Media reported a U.S. Navy statement Thursday that USS Connecticut (SSN-22), a nuclear-powered attack submarine, had suffered an underwater collision on 2 October 2021 while operating in the South China Sea, and was headed to Guam for inspection. No sailors were killed in the collision; 11 were injured, but the Navy hasn’t indicated the injuries are life-threatening.
The statement, quoted at the U.S. Naval Institute website, is as follows:
“The Seawolf-class fast-attack submarine USS Connecticut (SSN-22) struck an object while submerged on the afternoon of Oct. 2, while operating in international waters in the Indo-Pacific region. The safety of the crew remains the Navy’s top priority. There are no life-threatening injuries,” Capt. Bill Clinton told USNI News.
“The submarine remains in a safe and stable condition. USS Connecticut’s nuclear propulsion plant and spaces were not affected and remain fully operational. The extent of damage to the remainder of the submarine is being assessed. The U.S. Navy has not requested assistance. The incident will be investigated.”
The Ropucha-class tank landing ship Tsesar Kunikov (BDK-158) was heading from the Black Sea to the Mediterranean, conducting a southbound transit of the Turkish Straits. (As documented at the excellent Bosphorus Naval News blog, BDK-158 has been back and forth through the Turkish Straits several times over the last few months. The ship was most recently off Syria in November, and returned to the Black Sea on 25 November before Friday’s southbound transit.)
ISIS will get something of a vote in this conflict. But America won’t. The reason for these two realities is that Obama has limited the use of U.S. force – limited it to such an extent that ISIS is still a very viable entity. Obama’s “restraint” is also the reason Russia and Iran keep having ISIS as a handy, open-ended pretext for arranging to occupy Iraq and Syria. Which is what they’re actually doing.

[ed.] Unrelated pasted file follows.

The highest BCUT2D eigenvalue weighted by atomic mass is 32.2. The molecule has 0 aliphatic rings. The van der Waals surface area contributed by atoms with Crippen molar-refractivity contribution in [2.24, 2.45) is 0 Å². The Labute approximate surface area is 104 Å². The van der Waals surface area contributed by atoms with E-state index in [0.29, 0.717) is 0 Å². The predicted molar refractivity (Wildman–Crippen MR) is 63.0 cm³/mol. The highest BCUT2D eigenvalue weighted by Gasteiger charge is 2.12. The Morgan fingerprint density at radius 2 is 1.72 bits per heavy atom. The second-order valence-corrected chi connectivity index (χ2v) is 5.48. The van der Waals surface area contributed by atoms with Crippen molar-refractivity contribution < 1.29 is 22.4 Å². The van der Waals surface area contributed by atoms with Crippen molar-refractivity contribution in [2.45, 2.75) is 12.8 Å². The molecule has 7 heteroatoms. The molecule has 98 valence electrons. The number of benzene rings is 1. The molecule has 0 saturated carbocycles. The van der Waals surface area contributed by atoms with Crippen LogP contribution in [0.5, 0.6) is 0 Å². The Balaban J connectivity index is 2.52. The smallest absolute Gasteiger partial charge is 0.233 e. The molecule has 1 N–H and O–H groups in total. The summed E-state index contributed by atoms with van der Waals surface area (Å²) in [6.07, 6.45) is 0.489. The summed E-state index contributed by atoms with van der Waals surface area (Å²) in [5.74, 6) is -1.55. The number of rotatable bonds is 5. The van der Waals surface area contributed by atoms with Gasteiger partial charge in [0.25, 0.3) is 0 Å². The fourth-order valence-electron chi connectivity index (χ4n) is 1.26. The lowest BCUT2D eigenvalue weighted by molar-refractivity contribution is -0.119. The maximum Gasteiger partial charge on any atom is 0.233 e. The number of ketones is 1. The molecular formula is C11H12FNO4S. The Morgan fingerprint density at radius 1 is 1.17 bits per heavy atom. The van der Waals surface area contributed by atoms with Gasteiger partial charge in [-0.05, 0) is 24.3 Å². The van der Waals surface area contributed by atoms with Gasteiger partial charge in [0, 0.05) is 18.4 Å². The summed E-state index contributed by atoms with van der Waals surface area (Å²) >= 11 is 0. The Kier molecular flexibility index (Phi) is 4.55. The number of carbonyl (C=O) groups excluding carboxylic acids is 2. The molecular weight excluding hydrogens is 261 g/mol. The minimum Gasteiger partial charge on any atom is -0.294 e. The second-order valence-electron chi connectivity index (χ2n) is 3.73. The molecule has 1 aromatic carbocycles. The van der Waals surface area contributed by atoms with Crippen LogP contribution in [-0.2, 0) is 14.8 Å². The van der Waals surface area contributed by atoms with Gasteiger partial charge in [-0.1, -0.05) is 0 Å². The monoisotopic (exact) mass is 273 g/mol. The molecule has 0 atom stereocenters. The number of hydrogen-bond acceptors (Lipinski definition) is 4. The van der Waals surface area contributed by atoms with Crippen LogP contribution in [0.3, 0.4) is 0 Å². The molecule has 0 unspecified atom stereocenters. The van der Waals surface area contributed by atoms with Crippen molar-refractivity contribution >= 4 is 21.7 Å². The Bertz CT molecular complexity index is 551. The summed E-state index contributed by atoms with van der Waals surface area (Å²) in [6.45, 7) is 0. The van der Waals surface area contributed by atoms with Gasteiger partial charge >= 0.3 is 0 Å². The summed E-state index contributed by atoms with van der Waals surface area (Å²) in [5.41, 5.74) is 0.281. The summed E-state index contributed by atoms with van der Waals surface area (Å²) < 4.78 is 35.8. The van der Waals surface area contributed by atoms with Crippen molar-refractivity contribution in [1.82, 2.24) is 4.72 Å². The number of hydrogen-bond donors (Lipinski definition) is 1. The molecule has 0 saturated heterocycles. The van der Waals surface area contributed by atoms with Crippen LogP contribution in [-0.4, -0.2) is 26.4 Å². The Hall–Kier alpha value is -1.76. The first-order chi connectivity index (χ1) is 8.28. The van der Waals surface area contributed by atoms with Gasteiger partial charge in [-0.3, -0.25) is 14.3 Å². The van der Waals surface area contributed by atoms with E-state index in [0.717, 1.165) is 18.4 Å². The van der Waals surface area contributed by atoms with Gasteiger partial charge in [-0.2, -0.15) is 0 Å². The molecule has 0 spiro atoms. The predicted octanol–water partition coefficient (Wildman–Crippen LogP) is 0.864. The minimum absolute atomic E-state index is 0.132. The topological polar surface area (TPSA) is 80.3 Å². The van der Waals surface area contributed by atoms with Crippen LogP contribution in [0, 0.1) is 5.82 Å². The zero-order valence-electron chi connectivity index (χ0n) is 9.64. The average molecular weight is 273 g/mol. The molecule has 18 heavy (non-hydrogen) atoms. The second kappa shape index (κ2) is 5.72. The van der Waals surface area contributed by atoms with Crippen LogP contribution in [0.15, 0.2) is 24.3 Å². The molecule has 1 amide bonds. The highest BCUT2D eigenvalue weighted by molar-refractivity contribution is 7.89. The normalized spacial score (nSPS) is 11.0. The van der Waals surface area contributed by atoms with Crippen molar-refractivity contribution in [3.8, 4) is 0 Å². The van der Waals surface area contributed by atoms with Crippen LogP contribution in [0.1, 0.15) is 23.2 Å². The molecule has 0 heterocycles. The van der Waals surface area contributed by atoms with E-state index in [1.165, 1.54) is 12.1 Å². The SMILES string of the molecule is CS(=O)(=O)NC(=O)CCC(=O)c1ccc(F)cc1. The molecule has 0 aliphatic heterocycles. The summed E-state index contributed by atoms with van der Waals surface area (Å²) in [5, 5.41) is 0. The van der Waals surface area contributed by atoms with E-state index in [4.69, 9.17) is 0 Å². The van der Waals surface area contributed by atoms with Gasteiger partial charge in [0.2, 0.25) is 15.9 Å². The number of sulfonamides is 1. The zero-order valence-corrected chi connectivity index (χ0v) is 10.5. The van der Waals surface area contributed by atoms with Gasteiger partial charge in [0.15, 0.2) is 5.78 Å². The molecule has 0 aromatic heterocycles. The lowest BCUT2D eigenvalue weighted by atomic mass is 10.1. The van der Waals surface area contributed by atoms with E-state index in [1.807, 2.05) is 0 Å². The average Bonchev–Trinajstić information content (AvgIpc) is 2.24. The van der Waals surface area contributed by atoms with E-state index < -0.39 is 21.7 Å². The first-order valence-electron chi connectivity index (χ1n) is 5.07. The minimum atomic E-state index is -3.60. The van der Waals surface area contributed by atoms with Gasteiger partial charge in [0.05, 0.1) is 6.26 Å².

If you’re not convinced we are now in a “post-American” (and hence post-NATO) world, consider these events of the last 72 hours.
After the Paris attacks on Friday, the G20 leaders gathering in Turkey knew that both Syria and ISIS would top their agenda in Antalya. On Sunday, UK Prime Minister David Cameron expressed the standard position of the Western allies, since late summer, that Russia should stop prosecuting what is essentially a unilateral war in Syria.
How odd that that position should seem antique a mere 48 hours later. In the wake of the most recent events, one now has the sense that Cameron was speaking in another world and time.
If it wasn’t clear before that Russia intends to be prepared to “fight the Arctic,” it should be now. A report from last week indicates that the Russians plan to put “Bastion” anti-ship missile systems at their Arctic bases in 2015, to go along with airfield improvements, aircraft deployments, and installation of mobile anti-air missile systems and early warning radars for a network of bases that extends from one end of Russia’s Arctic coast to the other, and well into the Arctic Ocean.
There is certainly a question as to what “threat” Russia imagines herself to be countering with the deployment of the cruise missile systems.
But that’s really asking the wrong question. Given the dearth of non-Russian surface ship traffic through the area in question (maps 1 and 2), and the certainty that other nations with Arctic claims have no motive to put ships in that area against Russia’s will, a more accurate interpretation of this move is that Russia seeks to hold a geomilitary veto over the sea-lanes, in a manner similar to the veto sought by China over the South China Sea.Continue reading “Russia defines Arctic intentions with supersonic anti-ship cruise missiles”